• Use adblock and ghostery. Not just to protect your privacy and improve your browsing experience, but to send a signal to the entire internet that you are a human being, not a product.
  • Avoid any site that display articles in multi-page format. I have a few worst offenders remapped to 127.0.0.1 in my hosts file.
  • Avoid sites that consistently publish content-free posts with juicy titles.
  • Start supporting non-advertising income streams for individual content creators. This can range from financial contributions via sites like gittip or flattr to purchasing or subscribing to products the author has posted for sale to simply writing a review or recommendation promoting their product or content to other people.

I’d like to close with a message for you to pass on to those people whining that ad blocking cuts into their advertising revenue:

If your soul purpose in writing a blog is to make money off of ad revenue, stop writing and find a true passion. While you are making a few dollars or maybe a few hundred dollars a month off of Adsense, Google is making billions of dollars. Yes, you are being used, and yes, you are being cheated, but not by the visitors who are blocking your ads.

Advertising, especially targeted advertising, is a huge industry right now, but I believe and hope it is going to die. People are learning that word of mouth is a much more reliable way to discover a product than advertising. Businesses are switching from advertising to discovering subtle ways to manipulate users into doing the advertising for them. Further, people are becoming more educated about how big businesses are abusing them. I’m not the only one that is sick of being treated like a product instead of a customer.

Opterator, revisited

A few years ago, I wrote a simple decorator that introspects a main() method signature and docstring to generate an option parser. I never really used it, mostly because back then, I wasn’t too keen on third party dependencies. Nowadays with distribute being maintained, well-documented, and working (plus I know how to use it properly), I no longer have this concern.

A friend recently linked me to the brilliantly designed docopt and reminded me of my interest in opterator. I revisited my code and decided it’s a pretty neat little design. So I ported it to Python 3. This took a matter of minutes, largely because I originally wrote it shortly after taking the pytest tutorial at Pycon 2009 and it was easy to find the failing code. It now supports Python 2.6, 2.7, and 3.3, according to tox.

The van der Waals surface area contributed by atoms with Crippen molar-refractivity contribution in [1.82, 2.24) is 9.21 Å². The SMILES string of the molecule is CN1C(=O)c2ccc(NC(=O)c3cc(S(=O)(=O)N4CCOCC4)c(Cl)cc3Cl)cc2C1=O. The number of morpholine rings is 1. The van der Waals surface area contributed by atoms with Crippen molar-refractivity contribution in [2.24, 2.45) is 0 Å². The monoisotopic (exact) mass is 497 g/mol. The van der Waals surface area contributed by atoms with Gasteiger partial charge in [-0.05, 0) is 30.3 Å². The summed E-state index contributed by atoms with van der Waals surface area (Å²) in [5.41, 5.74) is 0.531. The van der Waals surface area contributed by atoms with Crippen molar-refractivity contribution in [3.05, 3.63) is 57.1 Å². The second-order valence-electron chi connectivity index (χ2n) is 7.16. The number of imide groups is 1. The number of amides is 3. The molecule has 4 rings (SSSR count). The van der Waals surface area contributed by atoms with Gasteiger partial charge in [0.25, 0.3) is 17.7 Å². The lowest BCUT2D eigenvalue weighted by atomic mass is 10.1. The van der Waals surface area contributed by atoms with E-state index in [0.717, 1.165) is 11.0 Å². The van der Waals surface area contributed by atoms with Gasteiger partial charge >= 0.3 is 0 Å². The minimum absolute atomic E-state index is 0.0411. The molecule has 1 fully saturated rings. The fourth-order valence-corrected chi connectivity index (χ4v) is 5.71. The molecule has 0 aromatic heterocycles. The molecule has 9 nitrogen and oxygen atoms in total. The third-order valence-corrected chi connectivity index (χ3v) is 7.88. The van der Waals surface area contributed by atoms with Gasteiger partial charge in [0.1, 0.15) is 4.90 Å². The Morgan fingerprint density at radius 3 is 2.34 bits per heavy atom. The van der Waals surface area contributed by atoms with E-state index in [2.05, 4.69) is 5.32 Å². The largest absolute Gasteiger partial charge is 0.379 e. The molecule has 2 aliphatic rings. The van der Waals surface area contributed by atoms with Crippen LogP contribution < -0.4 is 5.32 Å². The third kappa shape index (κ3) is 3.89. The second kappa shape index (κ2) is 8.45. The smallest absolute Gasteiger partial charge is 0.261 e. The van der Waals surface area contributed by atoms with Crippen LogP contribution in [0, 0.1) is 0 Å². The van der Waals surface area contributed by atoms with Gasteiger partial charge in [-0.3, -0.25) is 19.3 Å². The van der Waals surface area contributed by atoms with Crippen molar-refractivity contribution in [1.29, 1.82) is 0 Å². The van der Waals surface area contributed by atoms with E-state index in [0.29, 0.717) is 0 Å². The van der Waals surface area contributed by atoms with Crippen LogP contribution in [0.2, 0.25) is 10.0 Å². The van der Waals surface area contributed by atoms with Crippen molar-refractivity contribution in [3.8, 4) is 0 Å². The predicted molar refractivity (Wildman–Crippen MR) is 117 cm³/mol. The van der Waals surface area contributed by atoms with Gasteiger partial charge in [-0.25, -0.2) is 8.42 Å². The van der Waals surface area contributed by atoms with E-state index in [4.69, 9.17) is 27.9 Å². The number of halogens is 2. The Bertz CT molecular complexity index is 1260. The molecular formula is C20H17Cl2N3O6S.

I originally designed opterator to be a full replacement for optparse and friends. However, my main purpose for it now is to create quick and dirty command line applications, often for my personal use. These apps usually have a couple of options and it doesn’t seem worth the trouble of setting up optparse. Yet, mucking around with sys.argv is also annoying. Opterator minimizes the boilerplate. Check out this basic example:

from opterator import opterate                      


@opterate                                           
def main(filename, color='red', verbose=False):     
    print(filename, color, verbose)

main()                                              

with three lines of boilerplate code, a function can be turned into a command line program that can be called like so:

  $ python examples/basic.py this_file
  this_file red False

or so:

  python examples/basic.py this_file --color=blue
  this_file blue False

or even so:

  $ python examples/basic.py --color=purple another_file --verbose
  another_file purple True

And you even get a not totally (but somewhat) useless helpfile:

  $ python examples/basic.py -h
  Usage: basic.py [options] filename



Options:
  -h, --help            show this help message and exit
  -c COLOR, --color=COLOR
  -v, --verbose

Building a Python Kivy App in Android (Easier than it looks, but harder than it needs to be)

When I introduced Kivy a while back, I mentioned that I had not been able to deploy a Kivy app on Android. I’ve managed to do this now, using the VirtualBox image provided by the Python For Android project. Using this image was substantially less work than trying to figure out how to install and set up all the prerequisites under Arch Linux. So here’s how to do it: